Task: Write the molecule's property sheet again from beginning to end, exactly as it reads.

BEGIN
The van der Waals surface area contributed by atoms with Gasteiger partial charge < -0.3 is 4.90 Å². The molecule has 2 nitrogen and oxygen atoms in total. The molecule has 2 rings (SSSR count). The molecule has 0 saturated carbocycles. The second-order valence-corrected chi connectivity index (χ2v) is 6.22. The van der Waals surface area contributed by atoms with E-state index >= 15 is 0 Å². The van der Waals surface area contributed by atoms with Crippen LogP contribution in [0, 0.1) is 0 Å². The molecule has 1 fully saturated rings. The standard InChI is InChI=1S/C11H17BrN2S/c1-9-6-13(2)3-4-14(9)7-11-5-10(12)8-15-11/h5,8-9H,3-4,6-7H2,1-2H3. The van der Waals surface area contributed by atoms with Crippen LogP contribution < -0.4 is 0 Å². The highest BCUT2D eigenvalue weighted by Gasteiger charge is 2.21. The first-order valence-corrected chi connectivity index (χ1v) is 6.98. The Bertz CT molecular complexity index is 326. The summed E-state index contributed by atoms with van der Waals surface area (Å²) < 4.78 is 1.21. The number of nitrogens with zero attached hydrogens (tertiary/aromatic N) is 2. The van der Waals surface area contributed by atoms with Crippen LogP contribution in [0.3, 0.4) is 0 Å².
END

The van der Waals surface area contributed by atoms with Gasteiger partial charge < -0.3 is 4.90 Å². The molecule has 2 nitrogen and oxygen atoms in total. The molecule has 2 rings (SSSR count). The molecule has 0 saturated carbocycles. The second-order valence-corrected chi connectivity index (χ2v) is 6.22. The van der Waals surface area contributed by atoms with E-state index >= 15 is 0 Å². The van der Waals surface area contributed by atoms with Crippen LogP contribution in [0, 0.1) is 0 Å². The molecule has 1 fully saturated rings. The standard InChI is InChI=1S/C11H17BrN2S/c1-9-6-13(2)3-4-14(9)7-11-5-10(12)8-15-11/h5,8-9H,3-4,6-7H2,1-2H3. The van der Waals surface area contributed by atoms with Crippen LogP contribution < -0.4 is 0 Å². The highest BCUT2D eigenvalue weighted by Gasteiger charge is 2.21. The first-order valence-corrected chi connectivity index (χ1v) is 6.98. The Bertz CT molecular complexity index is 326. The summed E-state index contributed by atoms with van der Waals surface area (Å²) < 4.78 is 1.21. The number of nitrogens with zero attached hydrogens (tertiary/aromatic N) is 2. The van der Waals surface area contributed by atoms with Crippen LogP contribution in [0.3, 0.4) is 0 Å².